Apparently, It’s Everywhere

headlineThe curious thing about the discourse on religion is that the category purports to be a completely totalized notion, all-inclusive of everything, inasmuch as it is often used as if it names some deeply human yearning or sentiment/experience, making it synonymous with “the human condition” or maybe even “culture” itself. Thus, the category has to be applicable to everything it is that we do or produce — after all, if baseball can be religion, then what can’t?


So even when people claim not to have a religion, sooner or later someone will find that they do and they didn’t even know it. For instance, consider the headline at the top of this post (click it for the article), in which we learn:

humanistsSo if you’re trying to study not religion but the discourse on religion — the conditions that allow us to name something as religious or not, to treat it in some special way (whether for good or ill) in order to relate it (or not) to any of the many other things we do or say — keep your eyes open for how this totalized category is used. And then ask yourself whether the people using it are just describing the world as they happen to find it or, instead, whether they are creating the impression of a particular sort of world, comprised of particular sorts of humans in particular sorts of relationships with one another, by whipping out this apparently all-inclusive, one-size-fits-all term that’s never met a situation that it couldn’t handle.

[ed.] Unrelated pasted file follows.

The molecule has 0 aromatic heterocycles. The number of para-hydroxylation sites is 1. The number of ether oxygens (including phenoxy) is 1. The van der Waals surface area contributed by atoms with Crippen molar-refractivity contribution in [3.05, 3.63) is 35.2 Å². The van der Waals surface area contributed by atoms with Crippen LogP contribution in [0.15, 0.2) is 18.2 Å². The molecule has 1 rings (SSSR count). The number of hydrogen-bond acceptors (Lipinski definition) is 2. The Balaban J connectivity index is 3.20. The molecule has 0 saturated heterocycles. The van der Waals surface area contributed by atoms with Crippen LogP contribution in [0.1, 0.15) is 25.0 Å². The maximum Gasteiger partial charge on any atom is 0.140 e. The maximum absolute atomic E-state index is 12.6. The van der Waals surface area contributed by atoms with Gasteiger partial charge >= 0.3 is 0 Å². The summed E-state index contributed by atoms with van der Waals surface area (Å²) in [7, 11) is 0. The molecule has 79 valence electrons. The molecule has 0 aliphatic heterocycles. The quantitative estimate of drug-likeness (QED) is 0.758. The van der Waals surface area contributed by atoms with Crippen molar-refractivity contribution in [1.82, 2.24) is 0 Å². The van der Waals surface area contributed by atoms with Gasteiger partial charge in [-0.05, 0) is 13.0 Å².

Now, speaking as a scholar of religion, that’s precisely why the term “religion” is not very useful to me — because it’s endlessly useful to others. To put it another way: the beauty of “zero” or “tractor,” or what about “computer chip” and “TV tray,” is that they only apply to certain things in the world — a delimited domain — and thus it isn’t difficult to find something that is not a toe or not cotton candy, thus making them pretty handy tools for focusing attention by picking out some specific set of things for this or that reason. But because it is used as if its relevance is limitless, as if the term is always on duty, the category religion is a different sort of concept, doing different sort of work for people. And that’s why I think it more interesting to study the very category itself — its history, how and when people use it, and what they say they mean by it — than to just use it as if it names some actual thing in the room or nestled deep in the heart.